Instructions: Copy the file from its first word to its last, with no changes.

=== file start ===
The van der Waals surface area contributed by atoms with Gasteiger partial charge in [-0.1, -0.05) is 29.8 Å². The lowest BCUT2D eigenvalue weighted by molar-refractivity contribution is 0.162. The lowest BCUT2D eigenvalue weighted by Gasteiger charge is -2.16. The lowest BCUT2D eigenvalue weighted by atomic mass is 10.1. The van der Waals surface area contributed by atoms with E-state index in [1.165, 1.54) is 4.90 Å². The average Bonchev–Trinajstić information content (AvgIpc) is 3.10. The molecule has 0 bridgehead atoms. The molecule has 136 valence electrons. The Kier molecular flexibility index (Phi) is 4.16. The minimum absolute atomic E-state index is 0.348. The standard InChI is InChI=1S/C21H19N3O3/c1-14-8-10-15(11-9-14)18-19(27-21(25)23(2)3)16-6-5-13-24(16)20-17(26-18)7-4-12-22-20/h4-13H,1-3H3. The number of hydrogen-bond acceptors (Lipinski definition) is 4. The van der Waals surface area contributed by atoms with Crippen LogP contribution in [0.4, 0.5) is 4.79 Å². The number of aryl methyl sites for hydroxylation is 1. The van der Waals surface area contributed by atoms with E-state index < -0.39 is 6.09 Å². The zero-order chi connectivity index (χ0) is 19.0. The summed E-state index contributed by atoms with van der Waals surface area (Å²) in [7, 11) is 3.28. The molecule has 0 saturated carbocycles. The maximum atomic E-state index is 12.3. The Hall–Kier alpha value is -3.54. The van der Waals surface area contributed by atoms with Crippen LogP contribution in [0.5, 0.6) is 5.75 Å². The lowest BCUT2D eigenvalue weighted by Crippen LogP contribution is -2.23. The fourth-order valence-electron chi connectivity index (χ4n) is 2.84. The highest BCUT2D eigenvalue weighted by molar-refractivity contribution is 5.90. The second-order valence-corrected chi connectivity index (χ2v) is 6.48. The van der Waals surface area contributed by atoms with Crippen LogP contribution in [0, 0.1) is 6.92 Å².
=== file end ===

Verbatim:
The van der Waals surface area contributed by atoms with Gasteiger partial charge in [-0.1, -0.05) is 29.8 Å². The lowest BCUT2D eigenvalue weighted by molar-refractivity contribution is 0.162. The lowest BCUT2D eigenvalue weighted by Gasteiger charge is -2.16. The lowest BCUT2D eigenvalue weighted by atomic mass is 10.1. The van der Waals surface area contributed by atoms with E-state index in [1.165, 1.54) is 4.90 Å². The average Bonchev–Trinajstić information content (AvgIpc) is 3.10. The molecule has 0 bridgehead atoms. The molecule has 136 valence electrons. The Kier molecular flexibility index (Phi) is 4.16. The minimum absolute atomic E-state index is 0.348. The standard InChI is InChI=1S/C21H19N3O3/c1-14-8-10-15(11-9-14)18-19(27-21(25)23(2)3)16-6-5-13-24(16)20-17(26-18)7-4-12-22-20/h4-13H,1-3H3. The number of hydrogen-bond acceptors (Lipinski definition) is 4. The van der Waals surface area contributed by atoms with Crippen LogP contribution in [0.4, 0.5) is 4.79 Å². The number of aryl methyl sites for hydroxylation is 1. The van der Waals surface area contributed by atoms with E-state index < -0.39 is 6.09 Å². The zero-order chi connectivity index (χ0) is 19.0. The summed E-state index contributed by atoms with van der Waals surface area (Å²) in [7, 11) is 3.28. The molecule has 0 saturated carbocycles. The maximum atomic E-state index is 12.3. The Hall–Kier alpha value is -3.54. The van der Waals surface area contributed by atoms with Crippen LogP contribution in [0.5, 0.6) is 5.75 Å². The lowest BCUT2D eigenvalue weighted by Crippen LogP contribution is -2.23. The fourth-order valence-electron chi connectivity index (χ4n) is 2.84. The highest BCUT2D eigenvalue weighted by molar-refractivity contribution is 5.90. The second-order valence-corrected chi connectivity index (χ2v) is 6.48. The van der Waals surface area contributed by atoms with Crippen LogP contribution in [0, 0.1) is 6.92 Å².